The opening of the proto-North Atlantic in the early Jurassic facilitated the western extension of Tethyan marine facies across and around the Moroccan Meseta. Paleolatitudes favored the establishment of a carbonate-evaporite facies assemblage broadly comparable to that found around the southern margin of the present-day Arabian Peninsula.
Continential facies, including alluvial fan and channel systems, occasionally preserved aeolian facies and intermittently developed playa evaporites, are best developed within the Dogger. Coastal sabkha facies and attendant dofomitized intervals are commonly represented throughout the Jurassic, especially along the Atlantic Coast of the Meseta. Further seaward these interfinger with an intertidal and lagoonal complex protected from the open marine realm by intermittently developed oolite shoals and coral-algal reefs. Open marine facies are poorly represented onshore and in wells.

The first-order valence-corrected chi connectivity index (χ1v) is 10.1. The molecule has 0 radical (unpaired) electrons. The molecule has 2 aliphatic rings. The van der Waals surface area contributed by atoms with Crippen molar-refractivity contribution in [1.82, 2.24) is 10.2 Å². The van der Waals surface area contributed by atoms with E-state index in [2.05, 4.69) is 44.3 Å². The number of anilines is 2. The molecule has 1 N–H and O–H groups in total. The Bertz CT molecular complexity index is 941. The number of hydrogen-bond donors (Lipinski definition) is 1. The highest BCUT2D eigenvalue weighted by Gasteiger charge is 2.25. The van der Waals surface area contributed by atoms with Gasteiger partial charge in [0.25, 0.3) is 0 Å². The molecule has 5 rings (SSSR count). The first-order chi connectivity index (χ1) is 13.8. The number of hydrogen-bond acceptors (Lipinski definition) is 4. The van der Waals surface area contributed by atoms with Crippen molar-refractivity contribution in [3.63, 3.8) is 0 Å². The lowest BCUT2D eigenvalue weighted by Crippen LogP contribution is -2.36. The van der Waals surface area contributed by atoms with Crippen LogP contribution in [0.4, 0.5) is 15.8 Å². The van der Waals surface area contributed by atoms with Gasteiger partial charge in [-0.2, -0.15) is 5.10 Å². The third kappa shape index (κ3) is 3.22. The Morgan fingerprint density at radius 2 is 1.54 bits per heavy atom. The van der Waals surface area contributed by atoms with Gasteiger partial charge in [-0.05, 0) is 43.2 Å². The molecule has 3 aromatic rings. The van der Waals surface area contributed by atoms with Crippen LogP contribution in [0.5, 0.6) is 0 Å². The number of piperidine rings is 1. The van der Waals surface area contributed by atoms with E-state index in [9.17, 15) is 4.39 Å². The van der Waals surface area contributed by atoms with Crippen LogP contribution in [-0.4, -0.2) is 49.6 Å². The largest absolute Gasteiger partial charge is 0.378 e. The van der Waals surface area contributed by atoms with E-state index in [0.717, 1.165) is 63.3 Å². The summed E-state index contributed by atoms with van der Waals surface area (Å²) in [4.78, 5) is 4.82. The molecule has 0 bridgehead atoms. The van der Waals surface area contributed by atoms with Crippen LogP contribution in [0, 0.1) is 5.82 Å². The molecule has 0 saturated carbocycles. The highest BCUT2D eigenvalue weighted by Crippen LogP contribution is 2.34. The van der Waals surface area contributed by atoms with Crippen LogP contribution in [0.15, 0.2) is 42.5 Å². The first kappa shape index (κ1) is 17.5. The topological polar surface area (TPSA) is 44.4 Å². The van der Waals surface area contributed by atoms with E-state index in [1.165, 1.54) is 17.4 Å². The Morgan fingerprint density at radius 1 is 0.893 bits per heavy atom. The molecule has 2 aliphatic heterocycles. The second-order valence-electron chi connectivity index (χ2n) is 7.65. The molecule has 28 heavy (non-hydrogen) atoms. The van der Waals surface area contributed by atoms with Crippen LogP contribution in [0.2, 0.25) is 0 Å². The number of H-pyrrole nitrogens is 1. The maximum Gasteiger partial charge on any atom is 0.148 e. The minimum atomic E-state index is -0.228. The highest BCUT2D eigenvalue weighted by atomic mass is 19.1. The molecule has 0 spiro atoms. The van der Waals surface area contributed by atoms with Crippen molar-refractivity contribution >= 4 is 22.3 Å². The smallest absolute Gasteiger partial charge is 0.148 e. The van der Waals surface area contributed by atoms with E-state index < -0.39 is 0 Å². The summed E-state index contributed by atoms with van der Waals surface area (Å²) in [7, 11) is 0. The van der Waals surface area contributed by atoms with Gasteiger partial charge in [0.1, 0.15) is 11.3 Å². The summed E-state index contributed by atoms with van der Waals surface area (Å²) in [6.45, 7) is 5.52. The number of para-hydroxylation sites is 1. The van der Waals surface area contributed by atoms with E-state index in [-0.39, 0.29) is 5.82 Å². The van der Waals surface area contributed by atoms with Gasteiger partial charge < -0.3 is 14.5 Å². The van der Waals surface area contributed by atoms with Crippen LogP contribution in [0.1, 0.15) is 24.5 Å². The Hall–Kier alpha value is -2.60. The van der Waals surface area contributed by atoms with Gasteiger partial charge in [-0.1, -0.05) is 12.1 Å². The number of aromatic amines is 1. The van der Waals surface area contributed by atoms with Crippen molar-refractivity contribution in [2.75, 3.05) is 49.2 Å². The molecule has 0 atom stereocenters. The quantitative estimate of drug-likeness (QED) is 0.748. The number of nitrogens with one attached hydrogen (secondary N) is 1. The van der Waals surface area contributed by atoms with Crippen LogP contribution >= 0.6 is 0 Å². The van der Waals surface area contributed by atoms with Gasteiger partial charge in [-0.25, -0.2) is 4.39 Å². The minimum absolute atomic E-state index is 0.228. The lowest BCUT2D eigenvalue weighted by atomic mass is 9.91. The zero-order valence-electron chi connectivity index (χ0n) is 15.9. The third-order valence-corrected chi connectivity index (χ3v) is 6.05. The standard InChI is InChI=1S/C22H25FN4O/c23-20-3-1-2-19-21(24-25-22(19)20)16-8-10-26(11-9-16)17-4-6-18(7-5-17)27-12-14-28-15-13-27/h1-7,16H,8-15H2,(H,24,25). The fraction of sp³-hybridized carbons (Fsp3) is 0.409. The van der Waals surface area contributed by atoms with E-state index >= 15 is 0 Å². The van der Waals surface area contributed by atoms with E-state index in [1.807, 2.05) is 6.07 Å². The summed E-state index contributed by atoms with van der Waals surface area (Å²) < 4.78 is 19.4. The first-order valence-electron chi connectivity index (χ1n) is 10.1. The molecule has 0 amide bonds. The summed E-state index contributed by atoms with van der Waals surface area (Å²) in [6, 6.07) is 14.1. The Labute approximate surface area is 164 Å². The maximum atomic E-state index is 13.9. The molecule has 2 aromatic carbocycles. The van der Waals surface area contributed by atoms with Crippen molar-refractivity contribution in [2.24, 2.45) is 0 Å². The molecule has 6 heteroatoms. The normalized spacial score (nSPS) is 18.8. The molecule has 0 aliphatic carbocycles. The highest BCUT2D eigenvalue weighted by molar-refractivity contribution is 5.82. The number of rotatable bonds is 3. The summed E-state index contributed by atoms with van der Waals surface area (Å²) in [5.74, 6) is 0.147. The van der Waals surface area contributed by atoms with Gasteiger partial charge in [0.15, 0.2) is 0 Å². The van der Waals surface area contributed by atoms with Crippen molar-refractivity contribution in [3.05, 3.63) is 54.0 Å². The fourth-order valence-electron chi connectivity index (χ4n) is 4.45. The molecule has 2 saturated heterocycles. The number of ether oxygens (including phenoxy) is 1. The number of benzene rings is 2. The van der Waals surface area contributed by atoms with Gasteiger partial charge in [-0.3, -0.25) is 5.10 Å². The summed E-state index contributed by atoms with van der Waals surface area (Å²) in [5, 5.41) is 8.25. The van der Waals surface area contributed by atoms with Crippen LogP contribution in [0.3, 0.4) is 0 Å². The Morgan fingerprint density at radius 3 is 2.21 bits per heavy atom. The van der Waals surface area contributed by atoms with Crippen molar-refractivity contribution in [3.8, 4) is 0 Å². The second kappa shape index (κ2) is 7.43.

Reefcrl buildups are best developed in the Lias on the Tethyan flank of the Meseta and are especially significant in that they comprise some of the earliest recorded scleractinian reef builders. The buildups are up to 3 km (1.9 mi) long, .25 to I km (.2 to .61 mi) wide and up to 150 m (492 ft) high, comprising a variety of corals, both massive and branching, various algae, and bound largely by bryozoa, sponges and encrusting coralline algae. A host of foraminifera, molluscs, brachio-pods and numerous reefal borers are also present. Comparisons with modern reefs are understandably inviting. Elsewhere, the corals occur as extensive low thickets of predominantly branching and stick-like forms with only occasional poorly-developed patch reef buildups. Bivalves, either alone or in association with corals and stromatoporoids, also form mounds and buildups, especially in the more restricted inlets.
Reef slope and associated basinal facies are commonly silicified while the reefs themselves are locally prone to massive dolomitization. The resultant increase in propensity to fracture and attendant porosity enhancement within the reefs, coupled with a potential indigenous hydrocarbon source in the adjacent lagoonal and intertidal facies, has resulted in their becoming a prime target of petroleum exploration.